YAKIMA, Wash., March 17, 2013 – Don’t know about you good folks, but I’m uneasy about all the threats North Korea is making. They’ve unilaterally cancelled the armistice agreement with South Korea and have threatened a preemptive nuclear strike on the United States.
I’m not sure these guys are playing with a full deck of cards. This country is a single-party state that has had the same ruling family since December, 1972. Leadership has passed from father to son since 1972. We are now dealing with the son of Kim Jong-II who adopted Songun, or “military-first” policy.
What’s amazing is the general population of North Korea has allowed a father/son oligarchy to dominate the country. Surely the North Koreans can see the great strides South Korea has made in the last forty years. Why do they allow a small group subjugate an entire nation and keep it living in poverty?
The Soviet Union had a major influence over North Korea both as a major trading partner and political partner. When the Soviet Union disintegrated, North Korea lost its one major trading partner and strategic ally.
Between 1994 and 1998 the North Korean famine took place and killed an estimated 1,000,000 people. Yet, the policy of Songun prevailed under the leadership of Kim Jong-II, who was the son of the country’s first President, Kim II-sung.
The first President followed the Juche ideology of self-reliance. Between Kim II-sung’s self-reliance policy and Kim Jong II’s military-first declaration, the United States and the world have got their hands full.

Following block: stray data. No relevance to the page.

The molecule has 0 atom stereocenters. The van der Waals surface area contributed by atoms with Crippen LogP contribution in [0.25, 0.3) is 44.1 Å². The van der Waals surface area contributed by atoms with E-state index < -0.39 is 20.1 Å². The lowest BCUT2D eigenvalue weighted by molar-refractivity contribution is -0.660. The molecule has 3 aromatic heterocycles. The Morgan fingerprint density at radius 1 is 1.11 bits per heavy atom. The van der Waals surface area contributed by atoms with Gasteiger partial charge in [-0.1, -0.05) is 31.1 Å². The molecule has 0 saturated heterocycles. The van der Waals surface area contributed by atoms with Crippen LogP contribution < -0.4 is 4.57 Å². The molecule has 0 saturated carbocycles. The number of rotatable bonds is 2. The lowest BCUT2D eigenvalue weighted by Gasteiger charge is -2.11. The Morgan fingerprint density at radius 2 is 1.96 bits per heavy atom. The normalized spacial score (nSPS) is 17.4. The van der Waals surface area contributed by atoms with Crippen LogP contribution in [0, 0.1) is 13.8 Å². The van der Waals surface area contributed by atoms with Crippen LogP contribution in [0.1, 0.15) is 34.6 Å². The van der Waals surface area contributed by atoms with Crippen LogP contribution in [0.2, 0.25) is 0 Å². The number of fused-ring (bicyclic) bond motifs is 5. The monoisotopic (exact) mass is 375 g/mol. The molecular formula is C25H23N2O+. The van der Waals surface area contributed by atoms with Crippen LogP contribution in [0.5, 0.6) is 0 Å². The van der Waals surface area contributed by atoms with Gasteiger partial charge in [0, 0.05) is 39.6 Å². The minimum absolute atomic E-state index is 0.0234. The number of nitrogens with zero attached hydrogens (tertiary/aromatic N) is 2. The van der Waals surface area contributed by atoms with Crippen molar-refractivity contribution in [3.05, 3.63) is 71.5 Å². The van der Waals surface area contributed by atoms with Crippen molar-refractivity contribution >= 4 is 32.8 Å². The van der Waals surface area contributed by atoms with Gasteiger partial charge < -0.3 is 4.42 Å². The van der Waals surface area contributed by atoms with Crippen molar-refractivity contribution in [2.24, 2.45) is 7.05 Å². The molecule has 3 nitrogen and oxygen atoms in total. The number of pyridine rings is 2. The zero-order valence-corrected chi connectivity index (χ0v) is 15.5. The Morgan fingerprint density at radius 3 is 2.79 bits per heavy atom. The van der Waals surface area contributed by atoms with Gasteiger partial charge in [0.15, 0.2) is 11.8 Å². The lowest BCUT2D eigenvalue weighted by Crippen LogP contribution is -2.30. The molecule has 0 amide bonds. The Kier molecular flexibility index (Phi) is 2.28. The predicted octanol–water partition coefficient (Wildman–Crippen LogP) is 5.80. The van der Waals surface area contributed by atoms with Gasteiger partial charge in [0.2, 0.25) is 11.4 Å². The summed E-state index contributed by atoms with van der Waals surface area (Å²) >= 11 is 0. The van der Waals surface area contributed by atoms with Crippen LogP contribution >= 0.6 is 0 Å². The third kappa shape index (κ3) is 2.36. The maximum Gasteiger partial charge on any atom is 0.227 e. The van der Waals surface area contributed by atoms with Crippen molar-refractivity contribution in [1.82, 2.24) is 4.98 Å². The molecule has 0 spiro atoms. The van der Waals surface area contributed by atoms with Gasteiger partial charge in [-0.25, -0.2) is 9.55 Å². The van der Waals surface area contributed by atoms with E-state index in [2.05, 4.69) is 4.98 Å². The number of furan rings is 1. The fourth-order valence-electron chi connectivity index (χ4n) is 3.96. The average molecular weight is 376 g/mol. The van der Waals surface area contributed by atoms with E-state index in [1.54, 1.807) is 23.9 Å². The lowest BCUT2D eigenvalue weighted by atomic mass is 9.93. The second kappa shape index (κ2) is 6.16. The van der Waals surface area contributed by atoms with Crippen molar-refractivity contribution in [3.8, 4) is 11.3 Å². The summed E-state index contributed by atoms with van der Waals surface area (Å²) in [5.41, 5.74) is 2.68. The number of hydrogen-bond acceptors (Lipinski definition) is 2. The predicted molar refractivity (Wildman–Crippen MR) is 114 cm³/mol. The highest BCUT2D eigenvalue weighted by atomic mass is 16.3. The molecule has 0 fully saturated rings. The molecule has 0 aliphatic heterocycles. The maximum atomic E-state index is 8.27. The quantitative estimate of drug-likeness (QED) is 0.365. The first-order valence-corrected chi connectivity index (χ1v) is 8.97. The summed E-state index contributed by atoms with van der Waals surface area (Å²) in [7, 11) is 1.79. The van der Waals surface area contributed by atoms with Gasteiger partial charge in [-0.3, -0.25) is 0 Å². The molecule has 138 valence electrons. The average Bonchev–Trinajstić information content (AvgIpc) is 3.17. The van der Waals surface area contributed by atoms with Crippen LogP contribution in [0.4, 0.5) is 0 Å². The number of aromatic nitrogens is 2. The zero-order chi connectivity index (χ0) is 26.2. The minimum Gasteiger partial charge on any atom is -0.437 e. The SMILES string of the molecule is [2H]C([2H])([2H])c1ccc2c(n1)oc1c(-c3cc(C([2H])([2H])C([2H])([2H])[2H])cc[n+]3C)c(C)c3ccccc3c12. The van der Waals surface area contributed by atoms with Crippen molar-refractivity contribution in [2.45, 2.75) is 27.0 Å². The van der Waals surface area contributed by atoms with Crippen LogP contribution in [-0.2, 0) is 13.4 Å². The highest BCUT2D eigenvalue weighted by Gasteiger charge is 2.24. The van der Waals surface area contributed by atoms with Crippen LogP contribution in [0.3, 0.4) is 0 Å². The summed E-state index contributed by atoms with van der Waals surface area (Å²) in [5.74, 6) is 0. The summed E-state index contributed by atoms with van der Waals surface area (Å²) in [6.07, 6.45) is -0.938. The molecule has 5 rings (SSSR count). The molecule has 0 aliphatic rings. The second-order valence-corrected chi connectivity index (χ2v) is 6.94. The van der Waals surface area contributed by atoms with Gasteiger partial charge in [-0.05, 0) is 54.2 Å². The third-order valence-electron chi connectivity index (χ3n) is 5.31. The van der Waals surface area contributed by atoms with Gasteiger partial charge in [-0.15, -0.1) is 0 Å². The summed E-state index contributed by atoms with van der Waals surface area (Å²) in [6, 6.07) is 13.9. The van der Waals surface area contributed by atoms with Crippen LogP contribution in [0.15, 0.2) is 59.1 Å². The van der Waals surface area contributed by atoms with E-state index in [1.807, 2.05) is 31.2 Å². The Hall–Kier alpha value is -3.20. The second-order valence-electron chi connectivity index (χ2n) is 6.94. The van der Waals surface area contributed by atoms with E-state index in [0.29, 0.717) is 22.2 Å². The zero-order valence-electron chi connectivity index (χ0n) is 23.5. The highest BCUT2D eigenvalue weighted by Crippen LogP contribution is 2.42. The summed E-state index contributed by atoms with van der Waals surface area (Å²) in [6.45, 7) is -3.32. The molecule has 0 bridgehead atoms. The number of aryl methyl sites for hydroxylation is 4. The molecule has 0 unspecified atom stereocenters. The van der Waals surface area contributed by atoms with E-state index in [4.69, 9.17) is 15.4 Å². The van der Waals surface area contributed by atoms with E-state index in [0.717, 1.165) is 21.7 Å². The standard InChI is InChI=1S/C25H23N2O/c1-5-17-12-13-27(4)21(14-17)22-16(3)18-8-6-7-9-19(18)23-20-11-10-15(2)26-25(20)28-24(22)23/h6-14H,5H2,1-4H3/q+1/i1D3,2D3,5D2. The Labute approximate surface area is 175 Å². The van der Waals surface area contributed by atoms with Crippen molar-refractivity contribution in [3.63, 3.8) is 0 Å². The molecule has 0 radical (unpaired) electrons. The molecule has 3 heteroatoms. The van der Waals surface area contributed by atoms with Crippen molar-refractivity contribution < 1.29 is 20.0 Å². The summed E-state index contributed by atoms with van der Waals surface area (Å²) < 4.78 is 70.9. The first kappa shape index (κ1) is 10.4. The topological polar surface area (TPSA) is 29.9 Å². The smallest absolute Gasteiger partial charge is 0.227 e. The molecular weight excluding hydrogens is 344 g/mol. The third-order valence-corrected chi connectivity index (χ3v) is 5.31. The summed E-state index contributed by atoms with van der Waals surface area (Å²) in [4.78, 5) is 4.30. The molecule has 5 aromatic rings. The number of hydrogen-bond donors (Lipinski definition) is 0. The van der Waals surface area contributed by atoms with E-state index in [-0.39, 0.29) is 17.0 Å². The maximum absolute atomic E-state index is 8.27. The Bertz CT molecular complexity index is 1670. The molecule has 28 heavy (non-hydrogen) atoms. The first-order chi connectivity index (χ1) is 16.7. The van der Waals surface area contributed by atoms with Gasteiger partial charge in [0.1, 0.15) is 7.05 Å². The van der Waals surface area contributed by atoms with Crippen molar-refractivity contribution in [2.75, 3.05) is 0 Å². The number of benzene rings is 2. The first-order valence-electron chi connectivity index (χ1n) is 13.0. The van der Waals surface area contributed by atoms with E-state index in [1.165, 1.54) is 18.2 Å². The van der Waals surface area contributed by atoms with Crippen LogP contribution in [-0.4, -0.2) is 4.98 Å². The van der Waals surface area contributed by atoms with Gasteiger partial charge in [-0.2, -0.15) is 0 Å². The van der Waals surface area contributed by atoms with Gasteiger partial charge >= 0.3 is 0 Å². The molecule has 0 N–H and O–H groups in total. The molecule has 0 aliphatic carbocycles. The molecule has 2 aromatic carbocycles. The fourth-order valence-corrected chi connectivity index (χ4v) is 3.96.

Now we have the son of Kim Jong-II, Kim Jong-un who is well-educated but not averse to rattling the saber. He actually threatened to nuke the United States.
The U.S. response has been to declare it will spend a billion dollars on upgrading missile defenses on its West coast. Here’s a question; how will that play in the Paul Ryan budget?
The real dilemma for the U.S. is trying to secure its border along Mexico and, now, it needs to secure its West Coast from a missile attack. These are budget breakers, yet, necessary moves.
North Korea is one of the most isolated countries in the world. The U.N. has placed sanctions that have caused untold hardships on the people of North Korea. But to no avail. The fact is economic sanctions fail to work when the leadership of the sanctioned country doesn’t care what happens to their people.
We can only hope that all this nuclear saber rattling by North Korea is just posturing.
The real question for the U.S. and its allies is can they get control of the North Korean situation before Iran has a nuclear capability? In the meantime, being a curmudgeon, I’m going to look for land in Kansas.
(Larry Momo writes columns for the Washington Times Community Section and the San Pedro News Pilot.)
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